Dr. T.K. Joshi, head of India's occupational and environmental department, said at least 100,000 factory workers and millions of construction workers across India inhale chrysotile asbestos every day. It's a toxic material that causes lung inflammation and, in some cases, cancer.
Most workers don't wear masks on the job. Joshi said companies don't uphold labour standards and workers are too poor or uneducated to demand better working conditions and materials.
While doctors like Joshi can rattle off a list of patients who have died from chrysotile asbestos exposure, most cases go undocumented and fewer than 30 workers have been compensated for asbestos-related health problems in the last decade.
Canadian chrysotile asbestos accounts for one-third of all the asbestos in India and is used to make everything from concrete water pipes to metal roofing. The rest is imported from Zimbabwe, Russia and Kazakhstan.
"The most baffling thing is there's really very little economic (benefit) associated with asbestos production in Canada, so why should it induce misery in other parts of the world?" Joshi asked.
"It would be far better if the Canadian government not only stops the export of asbestos, but joins hands with us to stop the use of asbestos everywhere."
Asbestos is one of several occupational health concerns that about 75 doctors from across India discussed at a three-day healthy-workplace seminar in New Delhi this week. Joshi said the idea is to educate more physicians about the serious health threat from asbestos and pressure the governments of India and Canada to ban the material.
Japan, Argentina, Australia, South Africa and the European Union are among the 40 nations that have banned all asbestos imports.
In July, the Canadian Cancer Society called on the federal government to ban the use and export of asbestos.
But the Canadian government says chrysotile fibres are far less potent or harmful than most traditional forms of asbestos that are no longer mined or used in Canada. At low levels and following proper safety rules, studies have shown chrysotile poses a minimal health risk, said a spokesman for Natural Resources Canada.
Canada makes an effort to promote the safe use of chrysotile in the 65 countries that import it.
"Canada believes that a general ban on chrysotile would drive countries from a useful product whose risks are well known and can be managed through controlled use, to substitutes that can be poorly regulated," the spokesman said n in a statement. "Chrysotile can provide cost-effective products to developing countries."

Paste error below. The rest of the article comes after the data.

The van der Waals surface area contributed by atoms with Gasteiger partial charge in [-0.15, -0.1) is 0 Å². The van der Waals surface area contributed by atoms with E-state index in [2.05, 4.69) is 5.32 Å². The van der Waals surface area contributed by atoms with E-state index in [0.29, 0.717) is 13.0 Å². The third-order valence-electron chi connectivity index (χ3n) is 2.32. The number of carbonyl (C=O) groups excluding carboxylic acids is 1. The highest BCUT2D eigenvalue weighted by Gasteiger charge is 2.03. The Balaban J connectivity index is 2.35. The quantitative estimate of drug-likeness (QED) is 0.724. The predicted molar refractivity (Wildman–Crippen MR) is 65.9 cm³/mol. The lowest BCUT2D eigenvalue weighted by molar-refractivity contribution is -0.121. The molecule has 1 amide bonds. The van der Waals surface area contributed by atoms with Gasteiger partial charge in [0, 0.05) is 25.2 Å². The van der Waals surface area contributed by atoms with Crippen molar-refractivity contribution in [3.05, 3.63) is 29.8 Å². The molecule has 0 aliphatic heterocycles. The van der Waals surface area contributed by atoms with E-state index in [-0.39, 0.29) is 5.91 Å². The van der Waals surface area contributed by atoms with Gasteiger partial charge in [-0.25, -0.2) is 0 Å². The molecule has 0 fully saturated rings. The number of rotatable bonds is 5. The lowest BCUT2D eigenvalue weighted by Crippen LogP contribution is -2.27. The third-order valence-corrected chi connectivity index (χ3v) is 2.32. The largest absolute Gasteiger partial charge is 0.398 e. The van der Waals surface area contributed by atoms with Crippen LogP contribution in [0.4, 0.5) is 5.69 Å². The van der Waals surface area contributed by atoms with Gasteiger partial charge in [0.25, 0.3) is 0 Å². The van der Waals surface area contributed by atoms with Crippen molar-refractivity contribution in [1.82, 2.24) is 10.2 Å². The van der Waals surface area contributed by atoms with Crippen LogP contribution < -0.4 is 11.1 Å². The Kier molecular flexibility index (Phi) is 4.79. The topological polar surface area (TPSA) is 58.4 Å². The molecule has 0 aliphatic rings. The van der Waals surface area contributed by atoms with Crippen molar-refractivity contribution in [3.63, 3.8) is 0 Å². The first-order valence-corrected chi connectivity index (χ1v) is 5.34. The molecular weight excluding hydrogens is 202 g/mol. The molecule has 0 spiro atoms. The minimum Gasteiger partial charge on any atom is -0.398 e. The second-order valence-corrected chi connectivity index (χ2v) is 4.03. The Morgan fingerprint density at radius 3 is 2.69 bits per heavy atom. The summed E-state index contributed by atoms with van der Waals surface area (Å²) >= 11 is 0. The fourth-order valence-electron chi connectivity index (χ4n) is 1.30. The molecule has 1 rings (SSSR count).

While Canada has been exporting asbestos to India for decades, Joshi said those exports are increasing thanks to India's construction boom.
Winnipeg NDP MP Pat Martin, a longtime anti-asbestos crusader who knows Joshi, said Canada is an "international pariah" for exporting about 200,000 tonnes of asbestos a year to developing countries and for crusading to keep the substance off the international list of hazardous materials.
"It is perhaps our greatest shame internationally," Martin said. "Most developed nations have banned asbestos in all its forms, yet we continue to seek out new markets in developing nations and Third World countries where health and safety rules are non-existent or not enforced."
Joshi said few physicians in India are aware of the telltale signs of asbestosis -- the chronic lung inflammation that results after exposure to asbestos particles. The cancer caused by asbestos, mesothelioma, is also difficult to track, since it can take up to 30 years to manifest in the body.
About 100,000 people die worldwide each year from mesothelioma.
Barry Castleman, a U.S.-based environmental consultant, said inhaling asbestos particles while walking past a construction zone or working in a building undergoing renovations is enough to deposit particles in the lungs.
Proponents argue that the chrysotile fibres Canada sells dissolve in the lungs faster than other kinds of asbestos, making them less likely to stimulate cancer. However, Castleman disputes the idea that chrysotile is less dangerous.
"It's baffling that Canada would be involved in this activity which, for a nation, it's criminal," he said, noting it shouldn't be difficult to shut down Canadian asbestos mines and offer pensions to the 800 miners working in the industry.
Both Joshi and Castleman accuse the Canadian government of operating a slick "propaganda machine" in developing countries that keeps local media, businesses and governments in the dark about the suffering the material causes.
Until someone steps up to deal with the problem, Joshi said more people will continue to die.
"They can continue with this dirty business."
Reporter Jen Skerritt is in India on a media fellowship from the Asia Pacific Foundation.